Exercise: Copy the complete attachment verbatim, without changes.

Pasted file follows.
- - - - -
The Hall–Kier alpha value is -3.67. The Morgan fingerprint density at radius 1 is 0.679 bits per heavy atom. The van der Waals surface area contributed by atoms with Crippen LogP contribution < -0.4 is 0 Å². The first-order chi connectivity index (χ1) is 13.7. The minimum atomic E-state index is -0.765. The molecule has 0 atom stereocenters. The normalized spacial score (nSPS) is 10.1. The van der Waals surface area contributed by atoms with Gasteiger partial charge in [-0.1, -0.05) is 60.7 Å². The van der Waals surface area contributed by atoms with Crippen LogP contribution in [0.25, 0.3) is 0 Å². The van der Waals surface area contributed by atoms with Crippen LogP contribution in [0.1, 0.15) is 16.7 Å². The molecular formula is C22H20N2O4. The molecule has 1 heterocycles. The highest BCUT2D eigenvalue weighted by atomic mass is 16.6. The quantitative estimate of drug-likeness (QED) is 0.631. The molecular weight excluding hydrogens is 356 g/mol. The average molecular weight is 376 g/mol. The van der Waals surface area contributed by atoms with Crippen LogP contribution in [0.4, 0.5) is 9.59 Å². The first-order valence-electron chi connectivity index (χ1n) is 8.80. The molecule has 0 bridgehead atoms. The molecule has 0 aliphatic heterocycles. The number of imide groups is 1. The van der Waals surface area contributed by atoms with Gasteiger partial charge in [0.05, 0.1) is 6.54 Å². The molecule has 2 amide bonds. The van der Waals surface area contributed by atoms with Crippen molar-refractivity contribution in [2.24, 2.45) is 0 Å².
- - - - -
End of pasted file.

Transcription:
The Hall–Kier alpha value is -3.67. The Morgan fingerprint density at radius 1 is 0.679 bits per heavy atom. The van der Waals surface area contributed by atoms with Crippen LogP contribution < -0.4 is 0 Å². The first-order chi connectivity index (χ1) is 13.7. The minimum atomic E-state index is -0.765. The molecule has 0 atom stereocenters. The normalized spacial score (nSPS) is 10.1. The van der Waals surface area contributed by atoms with Gasteiger partial charge in [-0.1, -0.05) is 60.7 Å². The van der Waals surface area contributed by atoms with Crippen LogP contribution in [0.25, 0.3) is 0 Å². The van der Waals surface area contributed by atoms with Crippen LogP contribution in [0.1, 0.15) is 16.7 Å². The molecular formula is C22H20N2O4. The molecule has 1 heterocycles. The highest BCUT2D eigenvalue weighted by atomic mass is 16.6. The quantitative estimate of drug-likeness (QED) is 0.631. The molecular weight excluding hydrogens is 356 g/mol. The average molecular weight is 376 g/mol. The van der Waals surface area contributed by atoms with Crippen LogP contribution in [0.4, 0.5) is 9.59 Å². The first-order valence-electron chi connectivity index (χ1n) is 8.80. The molecule has 0 bridgehead atoms. The molecule has 0 aliphatic heterocycles. The number of imide groups is 1. The van der Waals surface area contributed by atoms with Gasteiger partial charge in [0.05, 0.1) is 6.54 Å². The molecule has 2 amide bonds. The van der Waals surface area contributed by atoms with Crippen molar-refractivity contribution in [2.24, 2.45) is 0 Å².